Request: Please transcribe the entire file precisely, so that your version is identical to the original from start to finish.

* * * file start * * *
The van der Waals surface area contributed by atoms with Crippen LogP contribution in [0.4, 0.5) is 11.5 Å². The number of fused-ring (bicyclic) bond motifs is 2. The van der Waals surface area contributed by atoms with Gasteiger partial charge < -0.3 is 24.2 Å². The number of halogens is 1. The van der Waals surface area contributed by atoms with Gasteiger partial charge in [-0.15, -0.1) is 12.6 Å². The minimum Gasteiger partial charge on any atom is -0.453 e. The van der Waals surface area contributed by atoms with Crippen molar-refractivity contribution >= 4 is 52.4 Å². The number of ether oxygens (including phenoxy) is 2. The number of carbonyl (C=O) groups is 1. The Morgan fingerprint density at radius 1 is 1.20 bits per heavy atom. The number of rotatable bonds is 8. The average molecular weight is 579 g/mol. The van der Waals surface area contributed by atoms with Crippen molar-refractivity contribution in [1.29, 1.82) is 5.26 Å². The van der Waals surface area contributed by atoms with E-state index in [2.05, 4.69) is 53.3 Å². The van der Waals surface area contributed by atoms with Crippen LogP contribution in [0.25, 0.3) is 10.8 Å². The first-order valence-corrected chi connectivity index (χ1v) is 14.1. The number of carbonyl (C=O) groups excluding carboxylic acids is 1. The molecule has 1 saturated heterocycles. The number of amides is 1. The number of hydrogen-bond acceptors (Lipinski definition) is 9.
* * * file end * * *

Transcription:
The van der Waals surface area contributed by atoms with Crippen LogP contribution in [0.4, 0.5) is 11.5 Å². The number of fused-ring (bicyclic) bond motifs is 2. The van der Waals surface area contributed by atoms with Gasteiger partial charge < -0.3 is 24.2 Å². The number of halogens is 1. The van der Waals surface area contributed by atoms with Gasteiger partial charge in [-0.15, -0.1) is 12.6 Å². The minimum Gasteiger partial charge on any atom is -0.453 e. The van der Waals surface area contributed by atoms with Crippen molar-refractivity contribution >= 4 is 52.4 Å². The number of ether oxygens (including phenoxy) is 2. The number of carbonyl (C=O) groups is 1. The Morgan fingerprint density at radius 1 is 1.20 bits per heavy atom. The number of rotatable bonds is 8. The average molecular weight is 579 g/mol. The van der Waals surface area contributed by atoms with Crippen molar-refractivity contribution in [1.29, 1.82) is 5.26 Å². The van der Waals surface area contributed by atoms with E-state index in [2.05, 4.69) is 53.3 Å². The van der Waals surface area contributed by atoms with Crippen LogP contribution in [0.25, 0.3) is 10.8 Å². The first-order valence-corrected chi connectivity index (χ1v) is 14.1. The number of carbonyl (C=O) groups excluding carboxylic acids is 1. The molecule has 1 saturated heterocycles. The number of amides is 1. The number of hydrogen-bond acceptors (Lipinski definition) is 9.